There is one more thing that happened that I will recount. It’s still unpleasant to talk about it, but it happened and it taught me a lesson for life. By now I was in school. I remember it was late May. In class we had an important final coming up. I had a very serious attitude toward it, and was rather anxious. It so happened that I did well on the exam and got a high mark. I returned home in high spirit and was doubly over joyed: my father was home! When he asked me what was new in school, I proudly told him of my success, and added with ill-concealed pleasure that the girl sitting next to me could not copy from me as I had turned the page of the notebook, and because of this got a poorer grade than me. I was beaming and expecting praise, looked at father. I was surprised at the expression on his face: he looked very disappointed. I could not understand what was wrong. May be he did not realize I passed? After a short silence he began to speak, slowly and deliberately so I would remember everything he said. He told me that it was not nice to be happy of others misfortunes, that only selfish people enjoyed it. He went on saying that I should always try to help those who need it, and its only for those who help others that the life is rewarding and brings true joy. I remember I was very upset from his words and asked what I should do now. As always in these situations he offered me a solution: he did not want me to feel like once I did something wrong I was now incapable of doing good. He suggested to me that I go and ask my classmate about what she didn’t understand, and try to patiently explain it to her, and if I couldn’t do it so she would understand perfectly, then he would be glad to help me. “But here is the most important thing”, he added, “you must do all this so your friend be sure you really want to help her, and really mean her well, and so it would not be unpleasant for her to accept your help”. More than 60 years have passed since this incident and I still remember all of his words and try to follow them as best I can in life.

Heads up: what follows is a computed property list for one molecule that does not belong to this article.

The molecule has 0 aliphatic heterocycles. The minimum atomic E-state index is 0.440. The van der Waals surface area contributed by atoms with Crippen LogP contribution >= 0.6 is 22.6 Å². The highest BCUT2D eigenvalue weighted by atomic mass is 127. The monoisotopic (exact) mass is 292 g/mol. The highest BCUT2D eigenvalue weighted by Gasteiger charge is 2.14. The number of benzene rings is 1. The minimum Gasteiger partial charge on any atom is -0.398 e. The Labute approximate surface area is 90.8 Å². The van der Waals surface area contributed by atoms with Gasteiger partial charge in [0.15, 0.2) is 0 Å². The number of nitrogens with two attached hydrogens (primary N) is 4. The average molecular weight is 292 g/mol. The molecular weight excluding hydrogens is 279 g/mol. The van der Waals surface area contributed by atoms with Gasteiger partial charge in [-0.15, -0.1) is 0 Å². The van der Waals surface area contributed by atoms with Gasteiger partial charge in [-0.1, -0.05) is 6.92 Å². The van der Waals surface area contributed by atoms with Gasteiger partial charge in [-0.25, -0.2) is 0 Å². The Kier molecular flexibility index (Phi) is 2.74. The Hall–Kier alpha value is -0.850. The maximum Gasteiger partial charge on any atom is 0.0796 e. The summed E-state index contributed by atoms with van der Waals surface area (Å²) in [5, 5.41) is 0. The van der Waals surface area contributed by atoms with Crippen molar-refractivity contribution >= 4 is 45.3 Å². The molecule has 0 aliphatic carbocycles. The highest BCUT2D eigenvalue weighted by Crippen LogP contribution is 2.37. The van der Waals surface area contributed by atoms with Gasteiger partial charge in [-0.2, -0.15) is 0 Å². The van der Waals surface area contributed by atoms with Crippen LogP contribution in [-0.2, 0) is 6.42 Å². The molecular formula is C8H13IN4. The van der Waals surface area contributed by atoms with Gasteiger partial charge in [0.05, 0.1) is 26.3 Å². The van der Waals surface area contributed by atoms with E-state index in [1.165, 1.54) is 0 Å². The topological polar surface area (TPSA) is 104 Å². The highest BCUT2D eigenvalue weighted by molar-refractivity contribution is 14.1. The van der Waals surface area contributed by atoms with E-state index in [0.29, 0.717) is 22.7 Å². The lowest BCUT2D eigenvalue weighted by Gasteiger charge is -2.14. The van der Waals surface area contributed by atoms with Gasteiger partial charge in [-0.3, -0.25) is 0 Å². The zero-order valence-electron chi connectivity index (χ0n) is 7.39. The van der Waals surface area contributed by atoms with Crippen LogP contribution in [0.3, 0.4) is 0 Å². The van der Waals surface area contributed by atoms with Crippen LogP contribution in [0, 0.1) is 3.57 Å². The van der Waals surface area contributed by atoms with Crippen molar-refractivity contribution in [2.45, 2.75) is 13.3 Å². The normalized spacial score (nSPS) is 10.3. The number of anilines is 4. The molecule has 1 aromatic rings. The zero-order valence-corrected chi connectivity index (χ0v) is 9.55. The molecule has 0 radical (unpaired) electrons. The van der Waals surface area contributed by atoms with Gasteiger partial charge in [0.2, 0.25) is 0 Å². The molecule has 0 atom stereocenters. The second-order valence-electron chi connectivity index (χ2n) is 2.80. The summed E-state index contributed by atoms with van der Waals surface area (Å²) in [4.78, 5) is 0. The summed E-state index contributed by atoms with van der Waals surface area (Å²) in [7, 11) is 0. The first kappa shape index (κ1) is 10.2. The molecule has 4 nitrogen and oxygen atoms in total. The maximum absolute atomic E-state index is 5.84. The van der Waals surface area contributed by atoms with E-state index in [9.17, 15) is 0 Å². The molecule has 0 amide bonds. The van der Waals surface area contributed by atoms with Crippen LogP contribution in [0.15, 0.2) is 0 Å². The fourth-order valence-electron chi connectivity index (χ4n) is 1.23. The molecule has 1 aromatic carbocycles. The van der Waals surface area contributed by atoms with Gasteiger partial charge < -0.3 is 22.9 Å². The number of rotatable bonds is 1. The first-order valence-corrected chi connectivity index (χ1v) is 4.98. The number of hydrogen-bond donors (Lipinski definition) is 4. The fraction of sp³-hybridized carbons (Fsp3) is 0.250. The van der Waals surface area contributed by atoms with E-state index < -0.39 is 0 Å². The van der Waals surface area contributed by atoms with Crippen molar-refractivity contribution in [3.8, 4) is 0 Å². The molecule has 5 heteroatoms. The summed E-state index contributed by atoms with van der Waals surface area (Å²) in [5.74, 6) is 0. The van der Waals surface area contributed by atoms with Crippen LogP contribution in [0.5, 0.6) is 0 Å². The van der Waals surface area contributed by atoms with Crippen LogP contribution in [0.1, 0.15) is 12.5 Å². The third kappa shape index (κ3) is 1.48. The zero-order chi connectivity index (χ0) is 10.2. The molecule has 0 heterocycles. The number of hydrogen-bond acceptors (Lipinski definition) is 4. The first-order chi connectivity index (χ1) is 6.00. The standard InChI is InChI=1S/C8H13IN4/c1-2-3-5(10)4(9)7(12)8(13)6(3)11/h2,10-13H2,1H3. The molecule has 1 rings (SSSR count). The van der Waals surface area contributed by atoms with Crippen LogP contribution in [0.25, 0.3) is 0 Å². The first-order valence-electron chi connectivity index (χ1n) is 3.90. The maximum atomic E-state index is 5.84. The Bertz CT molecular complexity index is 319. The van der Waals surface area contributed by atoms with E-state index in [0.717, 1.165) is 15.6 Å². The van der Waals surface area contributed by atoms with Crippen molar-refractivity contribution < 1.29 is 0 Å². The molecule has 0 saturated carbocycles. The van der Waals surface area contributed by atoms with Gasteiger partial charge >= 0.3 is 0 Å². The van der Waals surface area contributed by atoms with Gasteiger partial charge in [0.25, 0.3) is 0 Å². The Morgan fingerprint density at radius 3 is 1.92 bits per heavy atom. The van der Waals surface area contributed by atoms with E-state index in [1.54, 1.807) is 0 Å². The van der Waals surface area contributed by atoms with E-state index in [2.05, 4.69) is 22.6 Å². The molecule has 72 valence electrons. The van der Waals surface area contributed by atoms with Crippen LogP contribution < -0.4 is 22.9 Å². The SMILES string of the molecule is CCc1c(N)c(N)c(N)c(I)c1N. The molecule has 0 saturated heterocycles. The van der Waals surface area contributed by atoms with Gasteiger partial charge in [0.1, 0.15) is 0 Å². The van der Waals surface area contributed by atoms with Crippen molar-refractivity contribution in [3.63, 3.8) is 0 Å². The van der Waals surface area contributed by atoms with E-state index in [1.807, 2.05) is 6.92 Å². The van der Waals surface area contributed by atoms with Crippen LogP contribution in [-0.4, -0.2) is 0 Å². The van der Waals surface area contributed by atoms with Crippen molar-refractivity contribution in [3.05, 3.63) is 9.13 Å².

* * *
I don’t believe that “after death there is nothing else”. After his death, the person continues his life in memories of those who loved him and in his works. And so Lev S. Vygotsky lives in the memories of those few, still alive, who know him, and most of all, in his writings that, thanks God, are finally available to everyone. As far as his students go…, well, many of them became famous scientists. Luckily, many were granted a long life. But despite their graying heads and elevated scientific status each has reached, they all still consider the 37 year old researcher their teacher. This was something they never got tired of talking about, and always with great love. Now many are gone, but their students, and now even their students’ students go on. And so science develops. Even though so many years have passed, Vygotsky’s thoughts, ideas, and works not only belong to history, but they still interest people. In one of his articles, A. Leontiev wrote of Vygotsky as a man decades ahead of his time. Probably that is why that he is for us not a historic figure but a living contemporary.